"That was a year when we just got nailed with injuries," Woken said. "It was nothing surface related."

Moreover, Woken said, the Fargodome turf is softer than the Bison grass practice fields when they freeze late in the fall.

Fargodome eyeing new turf in next few years

Fargodome general manager Rob Sobolik said the dome plans to replace the Magic Carpet in either 2015 or 2016 and it already has an eye on a product: Magic Carpet II.

The current price estimate is about $2 million.

"Whether it's 2015, 2016 or whether it's sooner or later or when it's available, we're not sure," Sobolik said.

Northern Michigan University, which plays in the 8,000-seat Superior Dome, installed it this summer and the early reviews are positive.

"The players love it," said Carl Bammert, the facilities director at NMU. "It's a lot easier on their bodies as far as abrasions go."

The Magic Carpet II uses a softer synthetic for the turf (as opposed to the rigid Fargodome turf that scars Paschall's arms) and the technology includes the possibility of infill like tire pellets, Sobolik said. NMU opted against that, but Bammert did say the new turf is softer. He said some players actually use a cleated shoe commonly used on natural grass.

Like the Fargodome, the NMU facility is multi-purpose, making the one piece roll-up turf optimal for usage. Bammert said it takes only 20 minutes to take it out and 20 minutes to put it back in.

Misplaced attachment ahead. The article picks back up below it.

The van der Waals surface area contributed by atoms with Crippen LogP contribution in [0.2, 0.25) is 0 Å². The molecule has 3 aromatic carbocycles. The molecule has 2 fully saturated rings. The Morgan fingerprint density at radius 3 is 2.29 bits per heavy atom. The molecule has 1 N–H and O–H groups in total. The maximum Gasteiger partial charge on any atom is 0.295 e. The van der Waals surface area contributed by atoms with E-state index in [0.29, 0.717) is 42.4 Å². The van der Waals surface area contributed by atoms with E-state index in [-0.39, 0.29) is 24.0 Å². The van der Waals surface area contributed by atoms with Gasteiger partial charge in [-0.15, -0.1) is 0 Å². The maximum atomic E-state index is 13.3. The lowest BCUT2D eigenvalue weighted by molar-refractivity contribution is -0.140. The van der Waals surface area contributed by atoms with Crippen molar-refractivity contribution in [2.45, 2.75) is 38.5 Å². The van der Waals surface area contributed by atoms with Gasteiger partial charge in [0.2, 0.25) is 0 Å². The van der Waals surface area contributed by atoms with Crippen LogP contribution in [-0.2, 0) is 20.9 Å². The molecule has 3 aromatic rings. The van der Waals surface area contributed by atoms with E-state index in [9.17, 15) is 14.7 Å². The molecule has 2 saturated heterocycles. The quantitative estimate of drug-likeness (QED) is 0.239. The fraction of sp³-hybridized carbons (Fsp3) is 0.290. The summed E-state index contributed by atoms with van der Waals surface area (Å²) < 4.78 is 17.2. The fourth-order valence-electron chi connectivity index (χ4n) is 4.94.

"We need to convert it quickly," he said.

That wasn't the case with the old Fargodome turf, which was purchased when the dome opened in 1993. It was a used product from Texas Christian University. It was cheap at $200,000, but it also had 28 rolls and had to be taken up and put back in pieces.

If you're in the corner of wanting FieldTurf in the Fargodome, then the turnaround time will be about the same as the old TCU turf.

It took six to seven hours to take out and about eight hours and 15 employees to put back.

The Magic Carpet significantly cut into that labor cost, taking about 90 minutes and five people to take out, meaning the dome can make significant progress on preparing for another event before players leave the locker room after a game.

Hopefully, next year, less players will be limping out of the locker room.

"As far as trying to find a common denominator (for knee injures) from a game surface to a practice surface, there is no correlation," Woken said.

Around the league

The football field surfaces of the Missouri Valley Football Conference:

Illinois State, Missouri State

FieldTurf: The first company to popularize the spongy surface, it uses an infill of sand and cryogenic rubber to soften the landings.

Indiana State, Southern Illinois

AstroPlay: Made by AstroTurf, it's the next generation of the company's old traditional turf using a combination of nylon and rubber fill.

Western Illinois, South Dakota State

Natural grass. When in good shape, the surface is optimal but NDSU found out at Western Illinois two weeks ago that a wet field is not a lot of fun.

Youngstown State

Sprinturf: The same field that NDSU installed for a practice facility at the old Dacotah Field site, it combines synthetic turf with rubber infill.

Northern Iowa

MondoTurf: With its patented "Ecofill," it uses reground tires and combines with synthetic fibers. Southern Illinois will use this surface at its new stadium next season.

North Dakota State

AstroTurf Magic Carpet: The only artificial surface in the league not to use an infill system, the padded turf is ideal for multi-use facilities because of its easy-in, easy-out ability.